Adi Godrej, chairman of the Godrej group, says the passage of Goods and Services Tax (GST) will see India return to 8 per cent growth, in an interview with Namrata Brar on the sidelines of the World Economic Forum (WEF) meet in Davos.

NAMRATA BRAR: Do you feel India’s relevance has diminished this year?

ADI GODREJ: I would not say that the relevance has diminished, but perhaps because the reform process in India has slowed the last 18 months, excluding of course the last 3-4 months, I think the perception has changed, though only a little. Discussions on India may be less here, but I remember when I used to come here 20 years ago there were hardly any references to India. So, it’s a dramatically changed position since then. I think India will be discussed in many of the general sessions, and I also think the perception has improved dramatically in the last 3-4 months. I feel India is on the move again, and if goods and services tax (GST) is passed, we will be back to 8 per cent growth.

NAMRATA BRAR: What road map are you looking for on GST?

ADI GODREJ: It’s delayed, but I hear from the Finance Minister that he is quite confident of passing it during this calendar year. Also, I think it will make a big difference.

NAMRATA BRAR: So, it will be in action by 2014 start?

ADI GODREJ: I feel so

NAMRATA BRAR: So, now let’s move on to your interests as a business group. Talks are abuzz that you are looking for inorganic opportunities. Also, you did a recent acquisition in the UK at a time when companies are getting more risk-averse and looking at domestic growth?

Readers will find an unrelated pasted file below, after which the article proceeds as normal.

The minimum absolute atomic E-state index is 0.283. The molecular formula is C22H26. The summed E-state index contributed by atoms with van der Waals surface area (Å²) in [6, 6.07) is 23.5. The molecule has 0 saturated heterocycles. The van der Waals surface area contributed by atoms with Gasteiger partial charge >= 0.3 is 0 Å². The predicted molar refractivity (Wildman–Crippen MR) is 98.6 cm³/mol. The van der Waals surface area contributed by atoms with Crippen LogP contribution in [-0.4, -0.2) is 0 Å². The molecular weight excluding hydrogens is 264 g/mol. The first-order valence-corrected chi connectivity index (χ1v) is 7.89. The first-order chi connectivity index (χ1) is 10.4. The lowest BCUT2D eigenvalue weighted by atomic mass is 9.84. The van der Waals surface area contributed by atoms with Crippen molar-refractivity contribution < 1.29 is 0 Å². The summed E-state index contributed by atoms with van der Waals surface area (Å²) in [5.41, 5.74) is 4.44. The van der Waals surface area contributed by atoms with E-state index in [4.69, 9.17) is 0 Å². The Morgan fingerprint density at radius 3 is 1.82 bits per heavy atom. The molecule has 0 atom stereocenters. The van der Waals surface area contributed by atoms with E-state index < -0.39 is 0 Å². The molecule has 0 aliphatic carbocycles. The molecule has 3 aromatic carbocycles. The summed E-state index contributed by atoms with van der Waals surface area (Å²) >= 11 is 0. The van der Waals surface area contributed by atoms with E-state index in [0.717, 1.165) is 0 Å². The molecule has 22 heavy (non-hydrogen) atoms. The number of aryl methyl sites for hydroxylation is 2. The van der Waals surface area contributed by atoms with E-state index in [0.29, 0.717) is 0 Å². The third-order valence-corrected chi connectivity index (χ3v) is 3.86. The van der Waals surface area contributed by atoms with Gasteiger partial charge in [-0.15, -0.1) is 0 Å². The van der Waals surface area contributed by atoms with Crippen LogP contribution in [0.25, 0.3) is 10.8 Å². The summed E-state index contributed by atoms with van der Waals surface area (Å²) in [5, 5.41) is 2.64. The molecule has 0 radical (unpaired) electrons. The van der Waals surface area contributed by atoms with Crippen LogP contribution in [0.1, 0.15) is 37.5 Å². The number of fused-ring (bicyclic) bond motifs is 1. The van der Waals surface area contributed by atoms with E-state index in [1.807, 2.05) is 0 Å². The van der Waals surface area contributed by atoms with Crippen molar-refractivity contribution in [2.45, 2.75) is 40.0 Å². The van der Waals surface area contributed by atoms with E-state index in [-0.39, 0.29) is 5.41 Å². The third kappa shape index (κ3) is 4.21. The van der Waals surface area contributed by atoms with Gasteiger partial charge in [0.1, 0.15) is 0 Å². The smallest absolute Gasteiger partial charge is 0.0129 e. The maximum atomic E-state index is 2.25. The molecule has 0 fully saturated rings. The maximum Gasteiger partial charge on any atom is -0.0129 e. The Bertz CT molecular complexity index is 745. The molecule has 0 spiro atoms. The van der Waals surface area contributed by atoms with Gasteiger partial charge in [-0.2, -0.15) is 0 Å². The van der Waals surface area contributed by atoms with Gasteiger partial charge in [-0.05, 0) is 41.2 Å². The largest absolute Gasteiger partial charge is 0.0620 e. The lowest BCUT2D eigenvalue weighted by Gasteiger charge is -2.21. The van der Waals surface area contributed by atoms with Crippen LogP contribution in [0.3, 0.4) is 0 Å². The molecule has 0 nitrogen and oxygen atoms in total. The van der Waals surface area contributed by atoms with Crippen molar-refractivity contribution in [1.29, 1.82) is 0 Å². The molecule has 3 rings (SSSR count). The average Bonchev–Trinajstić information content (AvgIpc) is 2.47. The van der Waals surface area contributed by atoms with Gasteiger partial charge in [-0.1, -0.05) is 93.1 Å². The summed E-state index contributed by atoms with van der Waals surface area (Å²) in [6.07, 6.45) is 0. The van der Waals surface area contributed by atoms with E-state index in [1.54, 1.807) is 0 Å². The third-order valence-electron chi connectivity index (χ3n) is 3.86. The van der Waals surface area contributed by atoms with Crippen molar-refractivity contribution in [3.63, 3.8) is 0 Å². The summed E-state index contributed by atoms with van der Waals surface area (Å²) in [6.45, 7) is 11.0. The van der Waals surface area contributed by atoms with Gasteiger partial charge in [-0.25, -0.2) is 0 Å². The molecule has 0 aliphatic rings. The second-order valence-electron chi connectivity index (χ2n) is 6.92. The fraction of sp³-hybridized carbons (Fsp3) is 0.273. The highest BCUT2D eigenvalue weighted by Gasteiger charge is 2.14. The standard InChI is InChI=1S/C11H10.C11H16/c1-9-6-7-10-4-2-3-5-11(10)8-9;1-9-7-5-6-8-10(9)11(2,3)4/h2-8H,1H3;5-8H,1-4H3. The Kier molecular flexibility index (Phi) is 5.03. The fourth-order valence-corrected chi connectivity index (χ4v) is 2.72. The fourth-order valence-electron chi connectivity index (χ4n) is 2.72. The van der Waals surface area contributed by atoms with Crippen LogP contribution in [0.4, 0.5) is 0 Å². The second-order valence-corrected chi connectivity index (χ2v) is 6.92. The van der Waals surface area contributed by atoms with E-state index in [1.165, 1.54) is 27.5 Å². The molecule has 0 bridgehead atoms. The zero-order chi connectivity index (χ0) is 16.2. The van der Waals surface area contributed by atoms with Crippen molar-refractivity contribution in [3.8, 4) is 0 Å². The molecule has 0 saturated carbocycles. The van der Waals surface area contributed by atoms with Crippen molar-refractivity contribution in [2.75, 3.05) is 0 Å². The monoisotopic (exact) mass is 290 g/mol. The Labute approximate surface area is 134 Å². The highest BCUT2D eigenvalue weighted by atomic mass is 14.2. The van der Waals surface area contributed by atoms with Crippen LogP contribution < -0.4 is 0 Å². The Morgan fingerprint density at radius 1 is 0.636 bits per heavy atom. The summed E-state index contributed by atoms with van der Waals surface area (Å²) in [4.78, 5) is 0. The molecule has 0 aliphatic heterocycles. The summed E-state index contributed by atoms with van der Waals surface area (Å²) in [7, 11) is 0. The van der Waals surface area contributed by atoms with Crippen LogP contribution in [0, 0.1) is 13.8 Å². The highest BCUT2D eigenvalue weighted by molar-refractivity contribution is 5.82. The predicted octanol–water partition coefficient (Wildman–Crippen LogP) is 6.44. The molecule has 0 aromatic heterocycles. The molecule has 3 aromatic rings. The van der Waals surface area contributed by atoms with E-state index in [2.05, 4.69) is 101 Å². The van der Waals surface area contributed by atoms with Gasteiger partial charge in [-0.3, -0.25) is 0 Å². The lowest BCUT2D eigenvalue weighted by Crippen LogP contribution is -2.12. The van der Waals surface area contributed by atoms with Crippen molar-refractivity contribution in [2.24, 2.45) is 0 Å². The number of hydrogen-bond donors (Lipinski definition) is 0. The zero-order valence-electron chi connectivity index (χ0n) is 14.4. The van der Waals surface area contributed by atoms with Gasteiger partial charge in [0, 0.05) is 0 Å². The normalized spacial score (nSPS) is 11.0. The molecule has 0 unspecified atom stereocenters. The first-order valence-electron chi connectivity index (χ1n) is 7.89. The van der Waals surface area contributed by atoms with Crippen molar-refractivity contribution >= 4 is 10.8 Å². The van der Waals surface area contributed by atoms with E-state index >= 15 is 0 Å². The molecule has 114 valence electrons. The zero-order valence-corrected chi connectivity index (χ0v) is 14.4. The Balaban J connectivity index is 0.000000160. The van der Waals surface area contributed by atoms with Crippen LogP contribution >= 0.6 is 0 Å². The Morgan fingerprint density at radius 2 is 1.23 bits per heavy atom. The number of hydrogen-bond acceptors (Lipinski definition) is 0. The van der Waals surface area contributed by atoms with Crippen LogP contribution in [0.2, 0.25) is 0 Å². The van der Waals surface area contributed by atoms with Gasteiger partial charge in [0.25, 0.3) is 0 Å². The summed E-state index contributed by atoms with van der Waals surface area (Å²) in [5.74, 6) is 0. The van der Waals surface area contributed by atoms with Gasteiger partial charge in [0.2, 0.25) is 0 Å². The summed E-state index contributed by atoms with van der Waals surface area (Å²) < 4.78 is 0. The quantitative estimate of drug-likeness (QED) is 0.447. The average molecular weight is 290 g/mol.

ADI GODREJ: No, we are growing strongly in our domestic business. We are adding to that growth inorganically because many of our businesses work on negative working capital to generate a lot of cash. So, we have strong cash flows that allow us to go for inorganic growth. Our domestic organic growth is very strong. We have a strong growth plan called 10 by 10 – 10 times in 10 years – which means compounded annual growth rate of 26 per cent; and we expect to achieve that.

NAMRATA BRAR: So, are you looking at buying more companies?

ADI GODREJ: Yes, we are constantly looking at acquisitions.

NAMRATA BRAR: … and these buys will be mostly in the US and Europe?

ADI GODREJ: No, mostly in the developing world.

NAMRATA BRAR: Let’s go back to the conversation on the macro areas and the coming Budget. Would you want key things like customs and excise duties to stay constant. Also, there is a lot of talk on inheritance tax and higher taxes for the super-rich ….

ADI GODREJ: I don’t believe that the tax rates should be increased, whether it’s direct or indirect taxes. Tax rate increase in India has never worked successfully. When we had a high tax regime before 1991, collections were not very good. We should widen the tax net. Also, one of the most important issues is that first-time tax-payers hesitate to come in because they think their past might be a problem … we must find solutions for that and widening the tax net is a solution. I hope we don’t do anything where perception is affected, and I think increasing tax rates would not be very good for the country.

NAMRATA BRAR: Back to India growth story … we got too little too late. What do you think the government should do to help the private sector?

ADI GODREJ: I think the government has done well in terms of taking the reform process forward. By postponing GAAR, and many other things, the message perhaps is clear. Besides, subsidies have been reduced and I think it is moving in the right direction, and this will bring in more investment and boost growth.